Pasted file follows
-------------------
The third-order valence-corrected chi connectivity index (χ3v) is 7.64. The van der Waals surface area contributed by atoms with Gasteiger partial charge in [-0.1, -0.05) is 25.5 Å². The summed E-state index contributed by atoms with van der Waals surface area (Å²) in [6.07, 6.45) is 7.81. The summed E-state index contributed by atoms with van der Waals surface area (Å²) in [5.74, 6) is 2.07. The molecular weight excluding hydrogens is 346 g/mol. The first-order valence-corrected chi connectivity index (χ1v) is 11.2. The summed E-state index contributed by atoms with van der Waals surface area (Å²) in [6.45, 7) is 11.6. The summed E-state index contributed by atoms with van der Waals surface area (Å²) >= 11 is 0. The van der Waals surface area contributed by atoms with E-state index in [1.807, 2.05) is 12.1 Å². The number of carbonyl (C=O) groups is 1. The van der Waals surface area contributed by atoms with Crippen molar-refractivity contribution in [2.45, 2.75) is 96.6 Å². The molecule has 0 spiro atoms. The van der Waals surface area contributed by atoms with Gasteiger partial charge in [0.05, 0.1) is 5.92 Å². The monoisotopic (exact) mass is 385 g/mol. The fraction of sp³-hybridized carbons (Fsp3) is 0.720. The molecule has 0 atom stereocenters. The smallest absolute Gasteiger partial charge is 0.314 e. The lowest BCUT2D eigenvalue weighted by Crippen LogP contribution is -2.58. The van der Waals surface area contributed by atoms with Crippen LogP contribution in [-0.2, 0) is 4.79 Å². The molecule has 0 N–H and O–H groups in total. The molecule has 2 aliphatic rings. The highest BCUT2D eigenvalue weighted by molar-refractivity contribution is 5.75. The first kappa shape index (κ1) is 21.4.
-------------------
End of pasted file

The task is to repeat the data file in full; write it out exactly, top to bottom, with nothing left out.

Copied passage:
The third-order valence-corrected chi connectivity index (χ3v) is 7.64. The van der Waals surface area contributed by atoms with Gasteiger partial charge in [-0.1, -0.05) is 25.5 Å². The summed E-state index contributed by atoms with van der Waals surface area (Å²) in [6.07, 6.45) is 7.81. The summed E-state index contributed by atoms with van der Waals surface area (Å²) in [5.74, 6) is 2.07. The molecular weight excluding hydrogens is 346 g/mol. The first-order valence-corrected chi connectivity index (χ1v) is 11.2. The summed E-state index contributed by atoms with van der Waals surface area (Å²) in [6.45, 7) is 11.6. The summed E-state index contributed by atoms with van der Waals surface area (Å²) >= 11 is 0. The van der Waals surface area contributed by atoms with E-state index in [1.807, 2.05) is 12.1 Å². The number of carbonyl (C=O) groups is 1. The van der Waals surface area contributed by atoms with Crippen molar-refractivity contribution in [2.45, 2.75) is 96.6 Å². The molecule has 0 spiro atoms. The van der Waals surface area contributed by atoms with Gasteiger partial charge in [0.05, 0.1) is 5.92 Å². The monoisotopic (exact) mass is 385 g/mol. The fraction of sp³-hybridized carbons (Fsp3) is 0.720. The molecule has 0 atom stereocenters. The smallest absolute Gasteiger partial charge is 0.314 e. The lowest BCUT2D eigenvalue weighted by Crippen LogP contribution is -2.58. The van der Waals surface area contributed by atoms with Crippen LogP contribution in [-0.2, 0) is 4.79 Å². The molecule has 0 N–H and O–H groups in total. The molecule has 2 aliphatic rings. The highest BCUT2D eigenvalue weighted by molar-refractivity contribution is 5.75. The first kappa shape index (κ1) is 21.4.